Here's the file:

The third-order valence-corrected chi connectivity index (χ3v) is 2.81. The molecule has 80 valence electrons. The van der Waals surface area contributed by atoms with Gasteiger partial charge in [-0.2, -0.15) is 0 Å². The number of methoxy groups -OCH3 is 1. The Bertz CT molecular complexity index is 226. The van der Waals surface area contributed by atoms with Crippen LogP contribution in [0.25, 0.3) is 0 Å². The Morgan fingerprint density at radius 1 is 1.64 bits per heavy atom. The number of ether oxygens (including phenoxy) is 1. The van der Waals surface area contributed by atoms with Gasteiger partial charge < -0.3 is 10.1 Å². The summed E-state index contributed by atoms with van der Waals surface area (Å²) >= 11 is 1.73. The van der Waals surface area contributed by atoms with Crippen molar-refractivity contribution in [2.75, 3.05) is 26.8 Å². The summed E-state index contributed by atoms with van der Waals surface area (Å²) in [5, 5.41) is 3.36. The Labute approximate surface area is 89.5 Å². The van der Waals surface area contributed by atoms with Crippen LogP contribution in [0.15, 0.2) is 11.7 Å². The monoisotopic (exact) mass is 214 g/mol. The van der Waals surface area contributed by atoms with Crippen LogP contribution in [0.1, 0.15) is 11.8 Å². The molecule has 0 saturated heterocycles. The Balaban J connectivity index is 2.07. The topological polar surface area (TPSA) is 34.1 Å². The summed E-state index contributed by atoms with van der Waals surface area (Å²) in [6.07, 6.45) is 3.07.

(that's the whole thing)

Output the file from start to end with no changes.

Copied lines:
The third-order valence-corrected chi connectivity index (χ3v) is 2.81. The molecule has 80 valence electrons. The van der Waals surface area contributed by atoms with Gasteiger partial charge in [-0.2, -0.15) is 0 Å². The number of methoxy groups -OCH3 is 1. The Bertz CT molecular complexity index is 226. The van der Waals surface area contributed by atoms with Crippen LogP contribution in [0.25, 0.3) is 0 Å². The Morgan fingerprint density at radius 1 is 1.64 bits per heavy atom. The number of ether oxygens (including phenoxy) is 1. The van der Waals surface area contributed by atoms with Gasteiger partial charge < -0.3 is 10.1 Å². The summed E-state index contributed by atoms with van der Waals surface area (Å²) >= 11 is 1.73. The van der Waals surface area contributed by atoms with Crippen molar-refractivity contribution in [2.75, 3.05) is 26.8 Å². The summed E-state index contributed by atoms with van der Waals surface area (Å²) in [5, 5.41) is 3.36. The Labute approximate surface area is 89.5 Å². The van der Waals surface area contributed by atoms with Crippen LogP contribution in [0.15, 0.2) is 11.7 Å². The monoisotopic (exact) mass is 214 g/mol. The van der Waals surface area contributed by atoms with Crippen LogP contribution in [0.1, 0.15) is 11.8 Å². The molecule has 0 saturated heterocycles. The Balaban J connectivity index is 2.07. The topological polar surface area (TPSA) is 34.1 Å². The summed E-state index contributed by atoms with van der Waals surface area (Å²) in [6.07, 6.45) is 3.07.